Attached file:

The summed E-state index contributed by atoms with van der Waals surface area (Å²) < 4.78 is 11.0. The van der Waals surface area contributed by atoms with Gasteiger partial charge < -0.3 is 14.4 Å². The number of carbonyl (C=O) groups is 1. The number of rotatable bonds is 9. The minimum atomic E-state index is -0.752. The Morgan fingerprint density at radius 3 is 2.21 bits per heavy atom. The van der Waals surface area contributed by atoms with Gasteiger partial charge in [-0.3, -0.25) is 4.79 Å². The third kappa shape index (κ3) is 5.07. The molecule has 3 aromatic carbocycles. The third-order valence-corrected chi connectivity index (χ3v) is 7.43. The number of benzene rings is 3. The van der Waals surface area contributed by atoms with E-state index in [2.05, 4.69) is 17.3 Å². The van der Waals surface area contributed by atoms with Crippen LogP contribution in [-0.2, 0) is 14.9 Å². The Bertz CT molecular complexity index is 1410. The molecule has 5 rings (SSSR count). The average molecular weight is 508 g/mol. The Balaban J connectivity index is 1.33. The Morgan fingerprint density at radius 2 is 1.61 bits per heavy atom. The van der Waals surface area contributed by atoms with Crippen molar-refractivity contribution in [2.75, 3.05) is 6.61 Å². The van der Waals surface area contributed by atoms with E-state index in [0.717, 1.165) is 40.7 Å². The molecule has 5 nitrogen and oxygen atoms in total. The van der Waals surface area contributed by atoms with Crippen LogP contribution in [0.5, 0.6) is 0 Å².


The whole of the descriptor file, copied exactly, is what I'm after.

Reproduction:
The summed E-state index contributed by atoms with van der Waals surface area (Å²) < 4.78 is 11.0. The van der Waals surface area contributed by atoms with Gasteiger partial charge < -0.3 is 14.4 Å². The number of carbonyl (C=O) groups is 1. The number of rotatable bonds is 9. The minimum atomic E-state index is -0.752. The Morgan fingerprint density at radius 3 is 2.21 bits per heavy atom. The van der Waals surface area contributed by atoms with Gasteiger partial charge in [-0.3, -0.25) is 4.79 Å². The third kappa shape index (κ3) is 5.07. The molecule has 3 aromatic carbocycles. The third-order valence-corrected chi connectivity index (χ3v) is 7.43. The number of benzene rings is 3. The van der Waals surface area contributed by atoms with E-state index in [2.05, 4.69) is 17.3 Å². The van der Waals surface area contributed by atoms with Crippen LogP contribution in [-0.2, 0) is 14.9 Å². The Bertz CT molecular complexity index is 1410. The molecule has 5 rings (SSSR count). The average molecular weight is 508 g/mol. The Balaban J connectivity index is 1.33. The Morgan fingerprint density at radius 2 is 1.61 bits per heavy atom. The van der Waals surface area contributed by atoms with Crippen molar-refractivity contribution in [2.75, 3.05) is 6.61 Å². The van der Waals surface area contributed by atoms with E-state index in [0.717, 1.165) is 40.7 Å². The molecule has 5 nitrogen and oxygen atoms in total. The van der Waals surface area contributed by atoms with Crippen LogP contribution in [0.5, 0.6) is 0 Å².